What Kaku and her group did not realise was that this year a street vendor license was a pre-requisite to sell their products and so their entire effort went waste.

"Last year because of demonetisation, we were in no position to raise money to make our idols. This year, we have taken a loan of high interest but again, we have been stopped from selling our stuff," said Kaku.

The story is the same across the country. Take the example of the Tirupur textile industry in Tamil Nadu which had built up its reputation on the basis of 8,500 small scale, medium and large firms with a turnover of over Rs 40,000 crore every year. These companies were supplying to larger companies who in turn were exporting a large part of these textiles. Following demonetisation, there are not even 500 companies functioning here with large numbers of the women workers having been laid off. Rivals in the US and the European Union have gained at India’s expense much to the chagrin of the former owners.

Or take the case of the famous handloom saris of West Bengal. Work in the workshops of Shantipuri taant saris employing over 30,000 weavers in Phulia and Shantipur nosedived after demonetisation and weavers who used to be paid between Rs 250 to Rs 500 per day were forced to work for as little as Rs 25 per day. Sales have picked up marginally but they are nowhere close to what they were prior to demonetisation.

The famous 120 leather factories supplying the distinctive leather work in the Shantiniketan region resulted in over 1,000 artisans lose their jobs The trade was gasping for breath as demand had dipped since the second week of November last year. Many small factories had been forced to lay off workers and most of those laid off have not resumed their jobs since.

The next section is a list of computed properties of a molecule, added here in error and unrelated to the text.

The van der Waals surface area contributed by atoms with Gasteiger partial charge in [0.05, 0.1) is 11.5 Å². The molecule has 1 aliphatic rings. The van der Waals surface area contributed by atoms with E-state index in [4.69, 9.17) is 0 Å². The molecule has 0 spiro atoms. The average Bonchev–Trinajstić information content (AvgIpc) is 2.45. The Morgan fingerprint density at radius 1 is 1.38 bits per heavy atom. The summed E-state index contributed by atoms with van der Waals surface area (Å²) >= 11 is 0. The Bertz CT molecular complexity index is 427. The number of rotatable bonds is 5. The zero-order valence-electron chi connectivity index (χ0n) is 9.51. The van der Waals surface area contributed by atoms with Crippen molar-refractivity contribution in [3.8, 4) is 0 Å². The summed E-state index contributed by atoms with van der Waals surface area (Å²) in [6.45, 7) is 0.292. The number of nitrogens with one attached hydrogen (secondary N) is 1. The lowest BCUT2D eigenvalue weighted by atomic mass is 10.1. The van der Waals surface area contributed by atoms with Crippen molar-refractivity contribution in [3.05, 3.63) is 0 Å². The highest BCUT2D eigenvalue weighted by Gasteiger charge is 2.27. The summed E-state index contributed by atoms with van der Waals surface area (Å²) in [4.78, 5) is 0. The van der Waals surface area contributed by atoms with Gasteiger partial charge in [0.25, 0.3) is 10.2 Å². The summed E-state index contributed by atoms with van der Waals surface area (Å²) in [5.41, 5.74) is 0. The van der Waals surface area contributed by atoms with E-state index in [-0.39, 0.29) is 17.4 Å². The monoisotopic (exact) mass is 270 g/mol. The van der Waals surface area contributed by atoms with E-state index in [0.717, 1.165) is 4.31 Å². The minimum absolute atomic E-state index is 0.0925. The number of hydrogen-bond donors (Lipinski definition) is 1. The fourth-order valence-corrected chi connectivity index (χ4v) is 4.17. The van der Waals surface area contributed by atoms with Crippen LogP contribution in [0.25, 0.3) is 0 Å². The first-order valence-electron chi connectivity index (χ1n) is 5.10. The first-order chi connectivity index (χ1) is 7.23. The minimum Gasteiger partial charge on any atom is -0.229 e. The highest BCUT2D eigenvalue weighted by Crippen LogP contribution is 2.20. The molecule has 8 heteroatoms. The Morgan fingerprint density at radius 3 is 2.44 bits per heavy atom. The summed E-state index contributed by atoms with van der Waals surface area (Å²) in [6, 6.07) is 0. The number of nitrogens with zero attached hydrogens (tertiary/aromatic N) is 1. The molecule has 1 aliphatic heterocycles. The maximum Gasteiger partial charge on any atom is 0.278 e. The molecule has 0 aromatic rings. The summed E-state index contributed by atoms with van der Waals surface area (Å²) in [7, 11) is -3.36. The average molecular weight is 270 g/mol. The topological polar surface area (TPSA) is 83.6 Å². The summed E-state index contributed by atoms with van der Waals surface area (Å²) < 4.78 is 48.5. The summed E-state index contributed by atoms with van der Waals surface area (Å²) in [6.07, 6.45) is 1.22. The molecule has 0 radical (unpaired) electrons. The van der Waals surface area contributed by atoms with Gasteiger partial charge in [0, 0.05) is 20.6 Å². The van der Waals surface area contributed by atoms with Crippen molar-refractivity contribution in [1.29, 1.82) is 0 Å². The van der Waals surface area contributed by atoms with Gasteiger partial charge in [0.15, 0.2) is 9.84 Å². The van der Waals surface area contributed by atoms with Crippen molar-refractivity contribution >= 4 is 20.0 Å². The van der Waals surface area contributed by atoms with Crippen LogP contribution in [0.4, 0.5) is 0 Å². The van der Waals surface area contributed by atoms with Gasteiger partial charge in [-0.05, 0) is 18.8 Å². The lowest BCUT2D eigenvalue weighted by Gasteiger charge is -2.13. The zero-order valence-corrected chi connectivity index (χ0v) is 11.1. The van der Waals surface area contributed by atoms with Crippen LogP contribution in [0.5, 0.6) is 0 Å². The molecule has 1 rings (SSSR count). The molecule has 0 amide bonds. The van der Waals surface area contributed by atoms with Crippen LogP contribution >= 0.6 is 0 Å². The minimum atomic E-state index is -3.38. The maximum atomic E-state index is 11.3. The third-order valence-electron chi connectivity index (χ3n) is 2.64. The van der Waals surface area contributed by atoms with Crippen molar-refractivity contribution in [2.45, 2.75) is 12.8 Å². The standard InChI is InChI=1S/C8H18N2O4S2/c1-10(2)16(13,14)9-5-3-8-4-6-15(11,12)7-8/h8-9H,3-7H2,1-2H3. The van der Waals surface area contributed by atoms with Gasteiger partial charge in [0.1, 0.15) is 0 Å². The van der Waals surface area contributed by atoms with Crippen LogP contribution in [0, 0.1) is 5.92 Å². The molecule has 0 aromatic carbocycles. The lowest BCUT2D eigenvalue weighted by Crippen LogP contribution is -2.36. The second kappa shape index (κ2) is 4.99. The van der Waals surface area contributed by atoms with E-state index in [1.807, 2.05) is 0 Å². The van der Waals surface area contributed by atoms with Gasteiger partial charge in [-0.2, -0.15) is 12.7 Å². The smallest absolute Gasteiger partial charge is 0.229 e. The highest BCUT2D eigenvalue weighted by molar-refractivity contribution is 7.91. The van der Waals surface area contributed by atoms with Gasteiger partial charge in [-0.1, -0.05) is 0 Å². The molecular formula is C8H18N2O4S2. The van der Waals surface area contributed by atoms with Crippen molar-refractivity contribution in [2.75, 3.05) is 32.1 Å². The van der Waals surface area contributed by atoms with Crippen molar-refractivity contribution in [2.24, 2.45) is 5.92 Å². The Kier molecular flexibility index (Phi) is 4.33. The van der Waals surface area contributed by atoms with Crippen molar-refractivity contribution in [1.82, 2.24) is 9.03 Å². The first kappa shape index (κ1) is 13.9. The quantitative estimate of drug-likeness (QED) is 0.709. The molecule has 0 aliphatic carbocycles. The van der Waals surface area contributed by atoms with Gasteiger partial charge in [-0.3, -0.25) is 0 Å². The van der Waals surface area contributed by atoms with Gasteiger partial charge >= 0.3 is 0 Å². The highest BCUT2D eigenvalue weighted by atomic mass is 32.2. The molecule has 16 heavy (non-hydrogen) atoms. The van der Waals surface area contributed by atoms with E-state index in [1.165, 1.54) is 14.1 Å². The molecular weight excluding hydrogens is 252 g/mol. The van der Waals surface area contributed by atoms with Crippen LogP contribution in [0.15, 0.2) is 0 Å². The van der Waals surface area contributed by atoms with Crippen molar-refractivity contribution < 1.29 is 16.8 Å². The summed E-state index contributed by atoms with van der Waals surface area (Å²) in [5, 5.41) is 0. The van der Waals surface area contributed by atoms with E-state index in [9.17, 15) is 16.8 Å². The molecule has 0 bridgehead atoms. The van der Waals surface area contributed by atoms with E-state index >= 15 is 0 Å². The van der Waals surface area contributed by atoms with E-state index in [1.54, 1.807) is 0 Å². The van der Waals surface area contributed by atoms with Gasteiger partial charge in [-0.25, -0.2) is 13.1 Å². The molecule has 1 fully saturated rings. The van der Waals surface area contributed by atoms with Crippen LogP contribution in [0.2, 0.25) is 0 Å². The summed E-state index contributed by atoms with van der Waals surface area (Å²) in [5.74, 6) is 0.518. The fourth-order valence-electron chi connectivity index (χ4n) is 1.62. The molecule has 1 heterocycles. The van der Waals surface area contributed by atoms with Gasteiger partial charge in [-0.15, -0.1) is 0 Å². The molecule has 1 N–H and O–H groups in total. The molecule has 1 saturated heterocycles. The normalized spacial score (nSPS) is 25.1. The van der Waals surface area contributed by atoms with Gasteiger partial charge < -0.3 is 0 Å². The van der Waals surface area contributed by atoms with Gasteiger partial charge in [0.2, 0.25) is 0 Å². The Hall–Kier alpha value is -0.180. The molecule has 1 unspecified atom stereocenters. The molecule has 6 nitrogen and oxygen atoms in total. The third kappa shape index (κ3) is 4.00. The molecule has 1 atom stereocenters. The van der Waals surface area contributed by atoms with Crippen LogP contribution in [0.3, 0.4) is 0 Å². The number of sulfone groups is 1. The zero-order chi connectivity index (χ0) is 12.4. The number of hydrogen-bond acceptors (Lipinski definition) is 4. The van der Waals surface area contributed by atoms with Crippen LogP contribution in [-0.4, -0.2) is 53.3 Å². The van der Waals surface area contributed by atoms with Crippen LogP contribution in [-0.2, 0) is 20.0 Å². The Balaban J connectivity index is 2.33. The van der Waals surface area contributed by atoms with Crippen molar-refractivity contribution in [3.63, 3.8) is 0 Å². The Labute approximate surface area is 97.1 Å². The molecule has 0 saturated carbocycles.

There was no handloom and artisan sector which was not hit by demonetisation.

Workers in Peetal Nagri in Moradabad pointed out that artisans and labourers who work in the brass industry continue to be hard hit. Earnings have shrunk to less than half with many people having lost their jobs. The brassware industry with a turnover of Rs 8,000 crore employing 3-4 lakh artisans and workers have seen the workforce come down substantially as also have earnings.

Workers in the lak bangles industry complained against demonetisation and GST. As Noor Mohammed of Jaipur who makes lak bangles said, "Demonetisation brought our sales down by half. Now with GST, we are being taxed 5 percent and that has worsened our plight."

The story is the same of toy makers and those who make decorative items from papier mache and wood, paintings including Madhubani paintings.

Thousands of handloom weavers weaving the legendary Benarasi saris also complained how this "twin evil" has affected them. Thread suppliers, wholesalers and even weavers are now being expected to pay GST on the saris. This twin complaint against demonetisation and GST resounds across all sectors.

Rural India and the informal sector have been worst hit by demonetisation especially since no organisation has come up with a comprehensive survey on how adverse its impact has been. Demonetisation may have been done in the name of the poor but it has hurt them the most and they have paid the highest price for it.